JAPAN: East Japan Railway demonstrated autonomous operation of a Series E7 high speed trainset to invited guests on November 17. Although a driver was present, his instructions were to keep his hands off the controls unless anything unexpected happened.
The train traversed a 5 km section of non-revenue tracks in Niigata, linking the main station with the local high speed train maintenance centre. It reached a maximum speed of 100 km/h, stopping at the required position with its doors aligned with the markings on the platform.
The focus of the automation testing which began in October has so far been on acceleration, deceleration and the ability to stop at a precise location, which is essential since many Shinkansen station platforms now have half-height gates; JR East defines a precise stopping position as being within 500 mm of the marks on the platform.
The trials are also assessing the quality of live CCTV transmission between the moving train and the control centre.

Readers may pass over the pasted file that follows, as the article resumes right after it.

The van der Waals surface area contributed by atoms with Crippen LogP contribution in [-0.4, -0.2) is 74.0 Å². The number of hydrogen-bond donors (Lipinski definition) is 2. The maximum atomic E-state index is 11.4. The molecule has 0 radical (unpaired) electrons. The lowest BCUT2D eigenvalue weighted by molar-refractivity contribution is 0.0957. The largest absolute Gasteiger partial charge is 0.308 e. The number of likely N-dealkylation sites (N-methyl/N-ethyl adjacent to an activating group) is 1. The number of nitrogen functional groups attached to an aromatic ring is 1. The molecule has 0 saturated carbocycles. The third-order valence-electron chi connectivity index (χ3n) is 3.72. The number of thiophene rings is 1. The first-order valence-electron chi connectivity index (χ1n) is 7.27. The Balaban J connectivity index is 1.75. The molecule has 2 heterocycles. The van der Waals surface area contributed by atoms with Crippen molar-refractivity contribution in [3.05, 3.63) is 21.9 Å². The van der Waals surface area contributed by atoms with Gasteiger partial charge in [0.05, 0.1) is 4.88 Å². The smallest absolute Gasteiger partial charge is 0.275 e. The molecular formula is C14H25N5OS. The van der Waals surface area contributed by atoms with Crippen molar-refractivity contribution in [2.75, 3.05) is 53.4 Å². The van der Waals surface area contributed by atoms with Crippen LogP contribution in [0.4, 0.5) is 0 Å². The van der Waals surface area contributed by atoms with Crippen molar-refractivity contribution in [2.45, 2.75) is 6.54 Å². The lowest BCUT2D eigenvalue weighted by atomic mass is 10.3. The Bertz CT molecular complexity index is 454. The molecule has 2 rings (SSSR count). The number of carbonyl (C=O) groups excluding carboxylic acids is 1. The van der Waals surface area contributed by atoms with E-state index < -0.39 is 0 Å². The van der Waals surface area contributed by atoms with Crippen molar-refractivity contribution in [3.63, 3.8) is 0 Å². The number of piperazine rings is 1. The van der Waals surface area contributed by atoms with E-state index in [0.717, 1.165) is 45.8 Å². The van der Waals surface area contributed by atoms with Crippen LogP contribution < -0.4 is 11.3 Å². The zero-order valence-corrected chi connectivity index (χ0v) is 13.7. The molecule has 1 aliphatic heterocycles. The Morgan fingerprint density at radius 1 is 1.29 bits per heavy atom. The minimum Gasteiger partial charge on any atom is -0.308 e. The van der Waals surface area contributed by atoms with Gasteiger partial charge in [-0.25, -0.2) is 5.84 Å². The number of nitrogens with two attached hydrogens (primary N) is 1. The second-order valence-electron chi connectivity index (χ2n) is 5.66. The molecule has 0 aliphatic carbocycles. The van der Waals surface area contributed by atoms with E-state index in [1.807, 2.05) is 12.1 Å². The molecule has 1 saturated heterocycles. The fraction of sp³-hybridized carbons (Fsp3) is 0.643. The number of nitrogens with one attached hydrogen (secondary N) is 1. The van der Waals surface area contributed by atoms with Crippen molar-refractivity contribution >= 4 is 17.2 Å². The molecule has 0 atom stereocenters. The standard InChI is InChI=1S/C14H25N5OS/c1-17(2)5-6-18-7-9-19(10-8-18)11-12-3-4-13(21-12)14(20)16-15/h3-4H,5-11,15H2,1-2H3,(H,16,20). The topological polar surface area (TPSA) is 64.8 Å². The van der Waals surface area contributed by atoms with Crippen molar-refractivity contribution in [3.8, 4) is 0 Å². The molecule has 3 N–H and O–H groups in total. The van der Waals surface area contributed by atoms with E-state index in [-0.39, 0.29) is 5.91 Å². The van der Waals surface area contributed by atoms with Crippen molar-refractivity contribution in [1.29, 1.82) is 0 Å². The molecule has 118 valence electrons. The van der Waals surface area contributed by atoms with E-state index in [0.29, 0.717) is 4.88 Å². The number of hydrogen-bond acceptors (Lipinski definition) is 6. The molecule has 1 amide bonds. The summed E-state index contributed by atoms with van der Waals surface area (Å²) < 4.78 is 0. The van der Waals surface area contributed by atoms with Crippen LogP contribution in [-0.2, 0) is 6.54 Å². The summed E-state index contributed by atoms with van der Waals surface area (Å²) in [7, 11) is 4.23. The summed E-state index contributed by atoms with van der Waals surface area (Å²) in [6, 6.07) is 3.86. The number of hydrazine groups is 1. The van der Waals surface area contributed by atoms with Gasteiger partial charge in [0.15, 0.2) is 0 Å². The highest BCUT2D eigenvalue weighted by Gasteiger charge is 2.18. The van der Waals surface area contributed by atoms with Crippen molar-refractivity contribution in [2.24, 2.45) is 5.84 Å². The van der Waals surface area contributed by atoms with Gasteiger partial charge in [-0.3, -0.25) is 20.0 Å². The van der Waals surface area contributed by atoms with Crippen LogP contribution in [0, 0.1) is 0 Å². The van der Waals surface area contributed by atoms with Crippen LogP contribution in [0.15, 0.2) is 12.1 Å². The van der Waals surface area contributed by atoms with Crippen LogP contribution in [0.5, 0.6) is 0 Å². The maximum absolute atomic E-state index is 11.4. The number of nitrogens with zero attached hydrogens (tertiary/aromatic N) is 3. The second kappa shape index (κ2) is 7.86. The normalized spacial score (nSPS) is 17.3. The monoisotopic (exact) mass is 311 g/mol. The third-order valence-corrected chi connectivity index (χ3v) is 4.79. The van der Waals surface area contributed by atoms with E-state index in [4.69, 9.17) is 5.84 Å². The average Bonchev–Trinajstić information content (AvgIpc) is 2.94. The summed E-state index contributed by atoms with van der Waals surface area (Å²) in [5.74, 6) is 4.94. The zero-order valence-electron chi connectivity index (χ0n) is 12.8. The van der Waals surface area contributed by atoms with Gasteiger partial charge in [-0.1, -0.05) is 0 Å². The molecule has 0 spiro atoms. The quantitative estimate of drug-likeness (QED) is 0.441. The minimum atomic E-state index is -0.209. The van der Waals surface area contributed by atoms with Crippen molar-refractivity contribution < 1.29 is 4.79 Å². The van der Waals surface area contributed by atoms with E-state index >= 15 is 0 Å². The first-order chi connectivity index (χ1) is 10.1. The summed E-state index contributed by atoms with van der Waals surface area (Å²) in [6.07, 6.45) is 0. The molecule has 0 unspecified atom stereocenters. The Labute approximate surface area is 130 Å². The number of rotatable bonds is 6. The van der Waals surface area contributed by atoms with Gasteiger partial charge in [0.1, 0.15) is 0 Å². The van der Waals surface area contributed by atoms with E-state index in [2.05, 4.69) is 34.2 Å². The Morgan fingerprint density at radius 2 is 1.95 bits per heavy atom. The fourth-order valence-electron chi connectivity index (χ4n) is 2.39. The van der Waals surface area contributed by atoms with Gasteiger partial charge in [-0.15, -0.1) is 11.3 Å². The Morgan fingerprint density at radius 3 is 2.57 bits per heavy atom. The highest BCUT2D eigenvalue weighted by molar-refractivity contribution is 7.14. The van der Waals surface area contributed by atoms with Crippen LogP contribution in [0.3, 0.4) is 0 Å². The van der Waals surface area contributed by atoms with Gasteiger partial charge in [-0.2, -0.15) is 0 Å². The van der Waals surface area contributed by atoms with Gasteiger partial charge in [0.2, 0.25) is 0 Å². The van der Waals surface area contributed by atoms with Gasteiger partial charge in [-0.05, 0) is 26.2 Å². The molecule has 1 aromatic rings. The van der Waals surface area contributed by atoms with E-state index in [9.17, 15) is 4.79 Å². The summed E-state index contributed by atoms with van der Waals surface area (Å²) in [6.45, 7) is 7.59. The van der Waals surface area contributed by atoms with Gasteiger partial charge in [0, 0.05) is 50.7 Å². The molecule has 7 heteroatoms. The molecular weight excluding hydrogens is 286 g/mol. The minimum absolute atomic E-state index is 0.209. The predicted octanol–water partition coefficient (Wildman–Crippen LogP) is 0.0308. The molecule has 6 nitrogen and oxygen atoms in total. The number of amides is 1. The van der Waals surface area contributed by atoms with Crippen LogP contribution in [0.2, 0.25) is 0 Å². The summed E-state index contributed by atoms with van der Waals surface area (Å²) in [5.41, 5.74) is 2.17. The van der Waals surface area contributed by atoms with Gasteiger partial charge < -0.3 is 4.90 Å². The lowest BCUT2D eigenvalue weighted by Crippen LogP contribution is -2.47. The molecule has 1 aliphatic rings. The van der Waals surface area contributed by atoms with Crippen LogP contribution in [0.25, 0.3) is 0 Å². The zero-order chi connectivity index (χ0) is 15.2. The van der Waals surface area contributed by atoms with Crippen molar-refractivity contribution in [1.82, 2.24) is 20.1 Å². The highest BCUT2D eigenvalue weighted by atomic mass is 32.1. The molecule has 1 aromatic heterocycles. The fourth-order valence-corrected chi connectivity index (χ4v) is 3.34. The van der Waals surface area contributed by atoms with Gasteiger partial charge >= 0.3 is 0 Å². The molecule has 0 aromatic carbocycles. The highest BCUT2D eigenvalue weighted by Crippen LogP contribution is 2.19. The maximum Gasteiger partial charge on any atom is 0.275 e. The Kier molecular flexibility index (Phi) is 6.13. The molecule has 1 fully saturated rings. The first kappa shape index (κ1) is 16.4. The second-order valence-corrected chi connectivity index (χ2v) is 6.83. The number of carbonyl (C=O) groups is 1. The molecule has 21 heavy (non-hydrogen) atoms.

JR East is aiming to achieve autonomous operation at up to 200 km/h in the near future, with the aim of reducing human error in operations and enabling greater flexibility for drivers’ work schedules and rostering. The rail sector is facing a shortage of operating staff, including drivers, a trend that is exacerbated by the wider demographic challenges facing the whole country as its population ages.
Yasuaki Suzuki from JR East’s next-generation transport system promotion centre said there is still much fine-tuning of the ATO to be completed to ensure smooth, imperceptible stops at stations.
The E7’s automatic train control system can initiate braking automatically, but it is still regarded as lacking the finesse of a driver’s manual touch. Nevertheless, JR East reported that acceleration and deceleration during the test runs were both very smooth.
Another challenge to be addressed is the considerable distance between stations on the Shinkansen network. If driverless operation were to be permitted in revenue operation, issues such as emergency evacuation during earthquakes would have to be addressed.
However, ATO is likely to prove much easier to introduce on the high speed network than on many conventional routes, where the numerous level crossings would pose a significant technical challenge and source of possible risk.